Rebuilding Place in the Urban Space

"A community’s physical form, rather than its land uses, is its most intrinsic and enduring characteristic." [Katz, EPA] This blog focuses on place and placemaking and all that makes it work--historic preservation, urban design, transportation, asset-based community development, arts & cultural development, commercial district revitalization, tourism & destination development, and quality of life advocacy--along with doses of civic engagement and good governance watchdogging.

Saturday, July 30, 2011

For whom the price tolls

Of course, from the standpoint of economically sound decisions, tolls on roads make sense. And hard core conservatives like the idea of toll roads, especially privately constructed "HOT" (high occupancy toll) lanes. See "What's HOT?: HOT lanes, coming soon" from the Fredericksburg Freelance-Star.

But just like how it is almost impossible for biking and transit to compete with the automobile because there are so many subsidies (price of gasoline, freeways, free parking), it's hard for toll roads to compete more generally because most roads do not have tolls.


Maryland is going through the process to raise tolls right now, and there is a lot of pushback. See "Board mulls changes to toll-increase plan" and "State won't back off on Susquehanna bridges tolls, Harford legislator says" from the Baltimore Sun.

One bridge over the Susquehanna River has a special $10 per year pricing for locals (not unlike virtually free on street parking for DC residents, who pay $15/year for a parking permit) and that program is being dropped. Plus Eastern Shore residents claim that they will be economically disadvantaged by toll increases for the Bay Bridge.

It will be interesting to see what happens with the Inter County Connector, and whether or not the revenues will be high enough to pay for the cost of constructing the road.

Northern Virginia

Probably the real reason why people are all hot and bothered about the cost of the Silver Line Metro ("Airports authority endorses aboveground Dulles rail station" from the Post) is because of how much of the funding comes from the Dulles Toll Road. An op-ed in tomorrow's Post makes that clear in this piece, "The Dulles Metro station isn’t the problem. The Toll Road increases are."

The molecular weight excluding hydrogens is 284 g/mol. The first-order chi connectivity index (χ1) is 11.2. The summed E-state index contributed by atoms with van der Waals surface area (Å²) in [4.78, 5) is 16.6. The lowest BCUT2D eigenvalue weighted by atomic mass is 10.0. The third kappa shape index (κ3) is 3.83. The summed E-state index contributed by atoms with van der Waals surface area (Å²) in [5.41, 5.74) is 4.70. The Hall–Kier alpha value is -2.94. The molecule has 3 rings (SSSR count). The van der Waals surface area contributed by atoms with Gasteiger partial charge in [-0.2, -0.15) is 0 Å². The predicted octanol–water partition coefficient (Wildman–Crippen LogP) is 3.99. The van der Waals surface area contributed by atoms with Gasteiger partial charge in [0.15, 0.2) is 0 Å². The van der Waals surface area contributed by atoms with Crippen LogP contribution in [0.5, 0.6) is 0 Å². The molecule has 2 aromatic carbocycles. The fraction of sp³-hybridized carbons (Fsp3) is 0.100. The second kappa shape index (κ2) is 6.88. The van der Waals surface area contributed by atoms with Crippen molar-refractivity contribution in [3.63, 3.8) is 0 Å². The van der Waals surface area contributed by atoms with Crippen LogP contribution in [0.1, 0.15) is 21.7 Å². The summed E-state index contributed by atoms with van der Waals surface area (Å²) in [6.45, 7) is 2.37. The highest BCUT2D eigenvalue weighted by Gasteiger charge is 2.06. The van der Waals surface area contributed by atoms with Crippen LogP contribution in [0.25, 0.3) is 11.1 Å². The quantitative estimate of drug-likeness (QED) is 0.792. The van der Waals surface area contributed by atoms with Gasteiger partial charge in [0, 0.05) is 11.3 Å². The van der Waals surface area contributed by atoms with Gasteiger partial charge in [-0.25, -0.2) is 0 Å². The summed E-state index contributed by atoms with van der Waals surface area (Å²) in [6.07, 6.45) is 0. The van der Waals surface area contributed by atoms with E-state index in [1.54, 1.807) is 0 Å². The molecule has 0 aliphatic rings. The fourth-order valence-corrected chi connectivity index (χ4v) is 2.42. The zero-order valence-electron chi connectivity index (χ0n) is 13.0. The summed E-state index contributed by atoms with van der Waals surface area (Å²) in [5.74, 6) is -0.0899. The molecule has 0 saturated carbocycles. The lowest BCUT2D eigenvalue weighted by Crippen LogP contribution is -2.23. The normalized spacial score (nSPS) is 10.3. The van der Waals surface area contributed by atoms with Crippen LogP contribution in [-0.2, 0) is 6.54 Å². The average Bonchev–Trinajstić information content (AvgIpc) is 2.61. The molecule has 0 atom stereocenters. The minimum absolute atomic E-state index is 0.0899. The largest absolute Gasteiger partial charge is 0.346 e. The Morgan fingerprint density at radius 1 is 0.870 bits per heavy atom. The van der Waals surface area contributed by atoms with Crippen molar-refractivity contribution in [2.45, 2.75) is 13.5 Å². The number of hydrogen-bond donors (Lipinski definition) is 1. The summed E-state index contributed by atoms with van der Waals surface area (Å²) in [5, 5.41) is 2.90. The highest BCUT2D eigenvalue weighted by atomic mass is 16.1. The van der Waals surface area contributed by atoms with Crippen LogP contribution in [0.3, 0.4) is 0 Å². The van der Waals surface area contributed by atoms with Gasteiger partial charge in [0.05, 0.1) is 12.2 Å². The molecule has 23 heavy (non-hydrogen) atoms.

From the article:

Under the current funding plan, almost 100 percent of the cost of Phase 2 of the Dulles Metrorail project is to be paid from local sources: one-fourth from Fairfax and Loudoun counties and the airports authority, and three-fourths from Dulles Toll Road revenue. There is no state grant assistance. There is no federal grant assistance.

No other transit megaproject in the United States is 100 percent locally funded. In fact, most have combined state and federal assistance of at least one-third of costs.

It should hardly be a shock, then, that the tolls needed to support Dulles Metrorail will be eye-popping. To be sure, the secretary’s process, by reducing Phase 2 costs (and shifting $400 million of costs to Fairfax and Loudoun), will have some mitigating effect on tolls. But even at the $2.8 billion cost the secretary has found acceptable, today’s $2 toll is projected to be $13 in 20 years, $17 in 30 years.

Austin Texas area toll road subsidies

According to the Austin American-Statesman in "Central Texas Toll Roads Need More State Subsidies," Texas toll roads aren't self-funded through tolls. From the article:

Tolls and other revenue have fallen more than $100 million short of covering debt and operating costs of the state's three-road Central Texas Turnpike System since the highways opened about four years ago. Texas Department of Transportation subsidies almost 70 percent more than originally predicted have made up the difference.

Those subsidies, covered primarily by state gasoline taxes that otherwise would be available for other road spending, should average about $38 million a year over the next decade and total about $750 million by 2042 , according to TxDOT documents. The system's first profitable year is not estimated to occur until 2030 , with some years in the red even after that because of major road rehabilitation expenses.


The Los Angeles Times reports in "San Diego County regional government to buy bankrupt toll road" about how the local government in San Diego County is buying a toll road because it's not able to pay its way. From the article:

Opened in November 2007, the 10-mile toll road in southern San Diego County was described initially as an example for Los Angeles and other traffic-beset regions on how a private-public partnership could build new roads and ease congestion.

Instead it became a cautionary tale about risky assumptions, and the stubborn opposition of motorists to paying tolls. In March 2010 the road's operator filed for Chapter 11 bankruptcy protection, noting that traffic counts were less than 50% of projections.

Interestingly, the success of Orange County, California's State Route 91 toll road is what has driven the idea nationally that toll roads can be successful.

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